DUMMERSTON—By late next winter, if all goes according to plan, Allard Lumber Company will add a net-metering cogeneration plant to its facility on Old Ferry Road.
The Selectboard will express its unanimous support for the project in the form of a letter to the state Public Service Board, which is considering a certificate of public good for the project.
Dan Ingold, director of PowerSmith, a sustainable energy consulting firm, appeared at the Jan. 20 Selectboard meeting to alert the town to Allard’s plans. Ingold said he was there as a representative of the lumber company.
Because Allard’s property straddles the Brattleboro-Dummerston town line, and the exact location of the project’s components — the wood bin, the boiler, and the kiln — lie on the Dummerston side, Ingold wanted to notify the town of the project and field officials’ questions.
He said this notification was part of the project’s application for a certificate of public good (CPG) with the Vermont Public Service Board.
The Selectboard unanimously voted to write a letter of support for the project to submit to the PSB, and board members asked the town’s Energy Committee to consider doing the same.
Ingold said that when the owners of Allard Lumber — Clifford Allard and family, according to the company’s website — were recently considering an upgrade to their boiler, they decided to choose a more efficient model and add a small-scale, onsite, cogeneration system.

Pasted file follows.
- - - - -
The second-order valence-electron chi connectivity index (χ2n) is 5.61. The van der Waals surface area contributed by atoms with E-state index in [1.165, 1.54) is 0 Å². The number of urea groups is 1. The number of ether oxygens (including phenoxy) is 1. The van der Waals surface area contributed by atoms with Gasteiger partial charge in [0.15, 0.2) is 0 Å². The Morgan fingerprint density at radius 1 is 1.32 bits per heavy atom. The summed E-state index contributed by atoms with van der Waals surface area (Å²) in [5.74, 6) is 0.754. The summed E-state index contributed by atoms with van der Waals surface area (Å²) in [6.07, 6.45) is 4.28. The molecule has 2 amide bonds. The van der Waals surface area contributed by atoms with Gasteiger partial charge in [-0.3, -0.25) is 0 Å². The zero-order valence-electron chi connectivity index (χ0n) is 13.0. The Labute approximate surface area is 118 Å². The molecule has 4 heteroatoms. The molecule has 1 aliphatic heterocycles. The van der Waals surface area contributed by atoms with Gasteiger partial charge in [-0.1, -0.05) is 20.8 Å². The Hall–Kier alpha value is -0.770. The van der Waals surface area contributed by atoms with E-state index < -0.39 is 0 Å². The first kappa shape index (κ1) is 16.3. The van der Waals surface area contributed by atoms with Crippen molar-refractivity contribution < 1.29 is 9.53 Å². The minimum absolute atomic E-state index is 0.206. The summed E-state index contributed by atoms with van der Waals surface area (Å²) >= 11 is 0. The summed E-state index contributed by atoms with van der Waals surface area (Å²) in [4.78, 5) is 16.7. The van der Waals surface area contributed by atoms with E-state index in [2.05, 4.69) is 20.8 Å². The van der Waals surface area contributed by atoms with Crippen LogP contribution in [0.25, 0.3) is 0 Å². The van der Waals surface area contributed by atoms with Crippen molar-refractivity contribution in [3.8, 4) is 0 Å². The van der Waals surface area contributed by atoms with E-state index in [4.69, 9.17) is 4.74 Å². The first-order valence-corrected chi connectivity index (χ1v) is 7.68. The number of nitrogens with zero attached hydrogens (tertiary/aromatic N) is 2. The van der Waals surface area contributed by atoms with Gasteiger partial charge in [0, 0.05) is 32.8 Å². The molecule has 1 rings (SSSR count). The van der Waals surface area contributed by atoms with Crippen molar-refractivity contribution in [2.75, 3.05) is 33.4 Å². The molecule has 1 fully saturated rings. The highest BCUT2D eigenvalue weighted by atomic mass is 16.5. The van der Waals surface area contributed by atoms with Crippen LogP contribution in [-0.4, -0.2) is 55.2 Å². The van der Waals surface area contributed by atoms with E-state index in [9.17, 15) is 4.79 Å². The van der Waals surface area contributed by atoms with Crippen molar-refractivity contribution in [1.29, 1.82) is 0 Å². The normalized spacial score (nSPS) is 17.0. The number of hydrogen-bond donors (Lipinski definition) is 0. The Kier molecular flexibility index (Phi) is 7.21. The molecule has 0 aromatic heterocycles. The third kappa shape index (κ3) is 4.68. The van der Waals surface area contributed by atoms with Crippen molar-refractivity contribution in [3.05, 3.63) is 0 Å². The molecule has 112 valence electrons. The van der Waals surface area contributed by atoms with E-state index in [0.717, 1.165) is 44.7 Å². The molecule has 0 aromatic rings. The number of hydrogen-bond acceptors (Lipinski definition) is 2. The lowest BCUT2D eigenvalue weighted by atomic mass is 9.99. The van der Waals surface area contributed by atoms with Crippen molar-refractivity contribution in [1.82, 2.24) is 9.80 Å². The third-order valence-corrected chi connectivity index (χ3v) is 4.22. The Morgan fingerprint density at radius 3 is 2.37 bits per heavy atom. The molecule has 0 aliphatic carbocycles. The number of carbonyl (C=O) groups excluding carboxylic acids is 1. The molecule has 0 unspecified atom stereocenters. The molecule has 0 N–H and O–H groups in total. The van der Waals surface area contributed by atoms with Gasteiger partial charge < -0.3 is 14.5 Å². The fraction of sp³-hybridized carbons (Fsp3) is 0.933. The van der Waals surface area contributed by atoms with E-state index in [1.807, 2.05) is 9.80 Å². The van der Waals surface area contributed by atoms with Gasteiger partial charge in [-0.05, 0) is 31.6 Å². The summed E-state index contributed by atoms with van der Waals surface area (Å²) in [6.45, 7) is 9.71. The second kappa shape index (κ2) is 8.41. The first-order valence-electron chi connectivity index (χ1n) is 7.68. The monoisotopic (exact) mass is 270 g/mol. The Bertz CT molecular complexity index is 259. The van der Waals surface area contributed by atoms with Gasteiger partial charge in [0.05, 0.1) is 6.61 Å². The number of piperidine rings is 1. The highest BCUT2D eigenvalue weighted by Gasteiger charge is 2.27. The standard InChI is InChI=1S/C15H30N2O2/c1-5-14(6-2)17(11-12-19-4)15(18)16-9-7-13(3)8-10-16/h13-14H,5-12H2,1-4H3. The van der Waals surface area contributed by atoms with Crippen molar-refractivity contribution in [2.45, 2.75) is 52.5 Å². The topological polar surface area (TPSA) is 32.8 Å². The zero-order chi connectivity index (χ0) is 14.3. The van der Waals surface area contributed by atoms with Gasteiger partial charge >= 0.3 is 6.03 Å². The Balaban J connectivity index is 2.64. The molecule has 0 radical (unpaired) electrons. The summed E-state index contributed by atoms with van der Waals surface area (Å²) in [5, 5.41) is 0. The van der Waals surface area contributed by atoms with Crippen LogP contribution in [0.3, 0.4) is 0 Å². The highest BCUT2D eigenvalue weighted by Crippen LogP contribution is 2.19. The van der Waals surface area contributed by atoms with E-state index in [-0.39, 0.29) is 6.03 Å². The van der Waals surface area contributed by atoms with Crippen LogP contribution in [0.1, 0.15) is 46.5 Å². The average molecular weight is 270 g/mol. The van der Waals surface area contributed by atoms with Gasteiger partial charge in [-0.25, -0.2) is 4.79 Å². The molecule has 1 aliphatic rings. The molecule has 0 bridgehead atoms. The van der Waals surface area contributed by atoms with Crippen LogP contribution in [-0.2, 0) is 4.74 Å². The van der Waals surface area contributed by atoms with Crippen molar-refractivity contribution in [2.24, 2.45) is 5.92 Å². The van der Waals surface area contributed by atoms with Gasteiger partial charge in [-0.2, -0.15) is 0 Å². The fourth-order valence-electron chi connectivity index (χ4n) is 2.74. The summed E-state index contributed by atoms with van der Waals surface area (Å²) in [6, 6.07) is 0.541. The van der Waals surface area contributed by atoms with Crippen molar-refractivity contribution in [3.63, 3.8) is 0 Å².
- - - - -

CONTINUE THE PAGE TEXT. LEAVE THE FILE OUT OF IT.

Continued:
“It’s a financial investment for the Allards, but it’s something they really want to go for,” Ingold said.
The co-generation system should satisfy about 80-percent of Allard Lumber’s electricity needs, Ingold said. Through the renewable energy net-metering program with Green Mountain Power (GMP), he said Allard’s system will send all the electricity it generates onto the grid, and the company will receive a credit for 80-percent of the electricity they use.
Although Ingold reminded the board that GMP ran out of renewal energy net-metering kilowatts in November, and no new projects are being approved, he said the utility is petitioning for more kilowatts from the Public Service Board.
Allard Lumber is beginning the project in anticipation of that scenario, he said. But even if GMP’s request is not approved, Ingold said the company will still go through with it.
“It’s not as financially rewarding as doing the net metering, but I think the economics still stand on [their] own and [Allard] would be willing to” complete the co-generation project, Ingold said.
He told the board that this project will require no new buildings, and neighbors should not notice any changes at the lumber company.
Pointing to the table where the Selectboard sat — a table that could seat approximately 10 people — Ingold said that “the turbine and generator are about the size of [it]."
Board Chair Zeke Goodband asked Ingold if noise levels were expected to change with the cogeneration plant’s installation.
“Not at all,” Ingold replied.
Alex Wilson, who serves on the town’s Energy Committee, asked Ingold if Allard Lumber planned to sell all its renewable energy credits.
The firm has no plans to do so, Ingold said. “They want to retain them,” he added.
“That’s great,” Wilson said.
Allard’s project “fits in very well” with the town’s goal to decrease non-renewable energy consumption by 40 percent by 2030, Wilson said.
“The Energy Committee would be very supportive of it,” Wilson said.
The Selectboard — minus the absent Jerelyn Wilson — expressed a general tone of support for the project.
“It’s a good reuse of what was once a waste product for them: wood chips,” Ingold said.
“A lumberyard utilizes a lot of energy,” board member Steve Glabach said, “and if they can make their own energy, that’s a plus."
Ingold noted that at about 1.2million kilowatt-hours per year, Allard Lumber is “one of the more substantial energy users in town."